Is this necessary? It is if we believe it is; it isn’t if we don’t. The question becomes, who do we choose to be?

    What do you think? 😉


    1. I think that is an extremely pertinent question – who do we choose to be? And one, I fear, that few people actively consider. I also suspect that moral compass can be lost, irrespective of belief in organised religion or otherwise; witness the world’s history of wars fought in the name of one religion or another. I am thinking particularly of the Crusades, but it is not hard to find other examples. A lot, I suspect, comes down to individual choice – over who we choose to be. And there is also peer pressure. And yet it is also possible to think of wars brought to an end by the virtues of such belief systems; here in New Zealand, for example, I contend that Maori actively used the structures and systems of the missionaries to help end the so-called ‘musket wars’ in 1835-40. The missionaries credited themselves with it. but matters were rather more complex than that from the ethnographic perspective. (I published this argument a year or so back in one of my books). Part of the human problem is the way everything we do is eventually layered, buried beneath massively complex intellectualisation or surface issues which are, unquestionably, important at the time and place. But at the end of the day, I think it doesn’t hurt for people to step back and just remind themselves occasionally of some basic values – starting with kindness.


  4. How to popularise that act in our modern society is a difficult one, I think the Dalai Lama is a fabulous role model for it and is one who shares his wisdom and practical tools, which require no funds, just a little bit of motivation or desire to improve. Practicing in the relationships around us is the best place to start, but its tough, because even kindness today can be judged as weakness or even betrayal, we will always be tested, but I’m with you, kindness and compassion are the only route.


  5. Yes! More kindness please 🙂
    One of my resolutions for 2013 is actually to be kinder. For that, i’ll need to be more patient first. Whenever I’m grumpy, it usually comes from impatience…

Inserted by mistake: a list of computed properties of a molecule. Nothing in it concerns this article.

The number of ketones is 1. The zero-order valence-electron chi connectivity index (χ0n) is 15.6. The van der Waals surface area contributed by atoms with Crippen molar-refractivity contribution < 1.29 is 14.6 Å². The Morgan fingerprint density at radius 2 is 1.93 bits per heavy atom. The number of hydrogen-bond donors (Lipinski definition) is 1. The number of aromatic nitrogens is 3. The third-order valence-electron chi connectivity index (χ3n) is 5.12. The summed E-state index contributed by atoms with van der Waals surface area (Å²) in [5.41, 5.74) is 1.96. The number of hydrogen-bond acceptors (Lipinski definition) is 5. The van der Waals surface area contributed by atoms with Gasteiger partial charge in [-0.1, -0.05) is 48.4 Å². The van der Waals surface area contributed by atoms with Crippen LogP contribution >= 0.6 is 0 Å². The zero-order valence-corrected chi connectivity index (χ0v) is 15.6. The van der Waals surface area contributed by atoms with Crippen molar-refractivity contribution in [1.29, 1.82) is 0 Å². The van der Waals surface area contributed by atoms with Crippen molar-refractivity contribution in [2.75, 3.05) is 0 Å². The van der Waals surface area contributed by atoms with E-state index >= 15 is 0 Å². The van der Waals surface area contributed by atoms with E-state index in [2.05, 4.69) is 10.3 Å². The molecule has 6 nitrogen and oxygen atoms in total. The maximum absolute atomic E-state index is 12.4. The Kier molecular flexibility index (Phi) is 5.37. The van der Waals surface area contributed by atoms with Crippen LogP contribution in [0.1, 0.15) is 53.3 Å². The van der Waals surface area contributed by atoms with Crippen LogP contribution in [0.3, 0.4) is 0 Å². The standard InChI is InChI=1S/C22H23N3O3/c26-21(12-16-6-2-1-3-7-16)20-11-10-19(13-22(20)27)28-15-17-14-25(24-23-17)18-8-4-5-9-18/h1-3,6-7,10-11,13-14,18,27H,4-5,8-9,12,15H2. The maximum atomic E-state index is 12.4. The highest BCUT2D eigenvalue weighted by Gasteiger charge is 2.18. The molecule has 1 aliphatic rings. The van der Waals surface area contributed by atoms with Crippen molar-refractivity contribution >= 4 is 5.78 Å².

1. Thank you. And a great resolution! Good luck for your New Zealand adventure, too. The place to test the ‘patience’ resolution here is queues at the Post Office 🙂


  6. I agree. Let’s make that word a 2013 ‘buzz word’ ; let’s work the idea of kindness into every aspect of human thinking. The UK PM talked about ‘increasing happiness’ a year or so ago and the last UK census asked a happiness question; all of which was laughed at by the media. Supposing we take the initiative and make kindness a national and global agenda item, get ‘people’ to start talking about ‘human kind’ not people. Great stuff! I was ‘sent’ here by Robyn O and will be back to read more. Happy New Year.


  7. This beautiful essay reminds me that joy, gratitude, compassion, and love are emotions in which kindness resides, where the ego does not trod. Perhaps if we can react less and respond more, we will mark 2013 as the year of kindness. Count me in.



    1. Thank you – and I very much appreciate your thoughts. You’re right – a good deal of unkindness comes from reacting without thinking – from that collision between ego and reality. The answer is to be able to let go – something easier said than done, of course, but there is nothing wrong with trying. Small steps. After a while, the mountain has been climbed.

      Here’s hoping for a 2013 of kindness!


  8. I found this wiki how to article on tips for paying it forward, and thought your 2013 initiative. Periodic articles like this one might help to keep kindness at the forefront of readers’ minds.

    I loved the book Pay It Forward, the movie not as much. Probably not a new concepts but I liked the way the author made it fresh with her characters.


  9. kindness is easy yet difficult at times especially when we feel like being self-ish. gentle reminders like this helps to stay kind. thanks! ❤